It is a fact that the internet can be a most wondrous thing. Like when it gives us the opportunity to travel back to 1981. To get a fleeting glimpse at what video games were being offered at a 7-Eleven at that point in time. As in this case the video uploaded by Scott Evans acts as veritable time machine to glimpse some 1981 Video Games.
In addition to seeing and hearing for yourself that the kids of 1981 were definitely jockeying to get their initials on the high score board. It also seems they are more than a little curious as to why they are being filmed.
As can be seen the kids are patiently, or not in some cases, waiting their turns to play. Furthermore you will even hear one of them asking another if they want to play doubles. Which is answered with a resounding, no. Thanks to the use of the convex mirrors situated in the store, we also are granted a few glimpses of the layout of a 7-Eleven back in 1981.
Of course the sight and sounds of some of the titles of the Golden Age of arcade games is the real draw. Seeing these kids enjoying the likes of Atari’s Tempest, Nintendo’s Donkey Kong, as well as Williams Electronics’ Stargate.
I can only wish however that the video was a bit longer. But by all means I am extremely grateful that it exists at all to say nothing of the quality of the video itself. However after watching the video a couple of times in a row. I do find myself completely trying to decipher what this young boy’s T-shirt says.
Is it possibly “Lord Highscore”?
Here is a question though- since this is in fact 1981. Why don’t these kids have their Super Slurpee scratch off cards?
I had no knowledge of their being an Easter Egg for the classic Williams Electronics arcade title, Sinistar. It turns out there are in fact two Easter Eggs for you to pull off. Personally I’m impressed more by the second Egg in this video by Mysidian Mage over on YouTube.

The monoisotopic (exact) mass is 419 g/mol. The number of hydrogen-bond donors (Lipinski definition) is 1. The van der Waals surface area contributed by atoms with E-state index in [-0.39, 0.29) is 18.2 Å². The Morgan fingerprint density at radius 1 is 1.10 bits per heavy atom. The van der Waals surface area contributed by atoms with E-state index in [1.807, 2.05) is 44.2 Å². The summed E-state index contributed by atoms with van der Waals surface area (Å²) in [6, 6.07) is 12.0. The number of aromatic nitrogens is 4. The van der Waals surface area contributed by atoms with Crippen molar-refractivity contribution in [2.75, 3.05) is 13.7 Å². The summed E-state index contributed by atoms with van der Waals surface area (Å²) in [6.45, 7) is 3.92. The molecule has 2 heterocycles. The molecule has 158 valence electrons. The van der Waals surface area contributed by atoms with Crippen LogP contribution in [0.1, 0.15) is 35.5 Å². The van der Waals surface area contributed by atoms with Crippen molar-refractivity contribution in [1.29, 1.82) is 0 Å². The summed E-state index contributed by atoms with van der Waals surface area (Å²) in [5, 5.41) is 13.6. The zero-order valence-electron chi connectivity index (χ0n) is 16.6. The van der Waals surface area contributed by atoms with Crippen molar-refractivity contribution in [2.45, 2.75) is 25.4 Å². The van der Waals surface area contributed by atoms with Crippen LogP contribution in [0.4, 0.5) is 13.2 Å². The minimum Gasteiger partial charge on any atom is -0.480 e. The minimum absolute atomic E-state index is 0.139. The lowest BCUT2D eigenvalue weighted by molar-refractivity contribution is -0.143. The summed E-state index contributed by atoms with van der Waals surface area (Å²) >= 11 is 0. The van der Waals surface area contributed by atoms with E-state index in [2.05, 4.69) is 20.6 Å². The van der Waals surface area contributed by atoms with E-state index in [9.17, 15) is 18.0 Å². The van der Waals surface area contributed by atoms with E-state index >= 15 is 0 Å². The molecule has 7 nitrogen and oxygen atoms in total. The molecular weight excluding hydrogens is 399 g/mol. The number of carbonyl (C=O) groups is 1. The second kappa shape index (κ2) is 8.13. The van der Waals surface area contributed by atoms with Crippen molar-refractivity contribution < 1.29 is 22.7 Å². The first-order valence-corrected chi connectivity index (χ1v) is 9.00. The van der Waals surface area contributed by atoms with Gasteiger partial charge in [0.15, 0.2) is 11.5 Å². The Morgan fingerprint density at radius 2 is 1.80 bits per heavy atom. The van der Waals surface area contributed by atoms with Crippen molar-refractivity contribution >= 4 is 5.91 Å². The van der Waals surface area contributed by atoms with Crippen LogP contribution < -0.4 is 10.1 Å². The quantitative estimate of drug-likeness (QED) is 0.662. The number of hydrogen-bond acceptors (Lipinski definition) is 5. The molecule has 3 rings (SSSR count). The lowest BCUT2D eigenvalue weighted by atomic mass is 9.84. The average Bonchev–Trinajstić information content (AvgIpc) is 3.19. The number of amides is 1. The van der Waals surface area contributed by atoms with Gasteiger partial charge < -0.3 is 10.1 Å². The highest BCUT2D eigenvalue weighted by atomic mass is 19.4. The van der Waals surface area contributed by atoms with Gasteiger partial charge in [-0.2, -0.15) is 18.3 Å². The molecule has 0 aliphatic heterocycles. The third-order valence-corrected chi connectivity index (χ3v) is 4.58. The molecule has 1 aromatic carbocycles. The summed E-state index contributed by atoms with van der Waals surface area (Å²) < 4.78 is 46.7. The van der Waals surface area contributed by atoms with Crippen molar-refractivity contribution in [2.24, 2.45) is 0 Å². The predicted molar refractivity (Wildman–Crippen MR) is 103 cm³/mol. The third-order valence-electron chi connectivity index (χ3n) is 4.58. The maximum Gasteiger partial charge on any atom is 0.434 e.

A big thanks to the Retroist for that wonderful Sinistar wallpaper!
Sinistar is an absolute classic of the arcades back in my youth and still popular in culture if South Park’s Imaginationland and the popular World of Warcraft are including them in their works. The game was developed by Sam Dicker, Jack Haeger, Noah Falstein, RJ Mical and Richard Witt. The voice of Sinistar was done by John Doremus, who had become well known for his radio show “The Passing Parade” and in 1964 his company created the idea for in-flight music on airlines.
As always a huge thanks to the Arcade Flyer Archive for this wonderful collection of scanned Sinistar images.
Thanks to GlassDarkly for uploading these great segments of interview with RJ Mical from the William’s Greatest Hits 1!
As always I want to give a huge thanks to the Arcade Flyer Archive for these beautiful scanned flyers!
I did not have much of a chance to play this table in the wilds of the arcade back in my youth, but in my late 20’s I did find it at a local gas station and I was able to play it for a couple of weeks. This is really a fantastic Pinball table from Williams Electronics!
A big thanks to Pinball Restorations for uploading this fantastic video of the gameplay over on YouTube!
Sadly I’ve not had the chance to play Williams Electronic’s Black Knight 2000 table by the “Master of Flow” Steve Ritchie in the wilds of the arcade. From playing the original Black Knight I can only assume though that I would have really enjoyed it.
Thanks to gamehulk over at YouTube for uploading this video from California Extreme 2008!
As always a huge tip of the hat to the amazing Arcade Flyer Archive for the wonderful scanned flyers posted below.
Thanks to Paperclown for posting the main theme to the game on YouTube! I was tapping my foot the entire time I listened to it!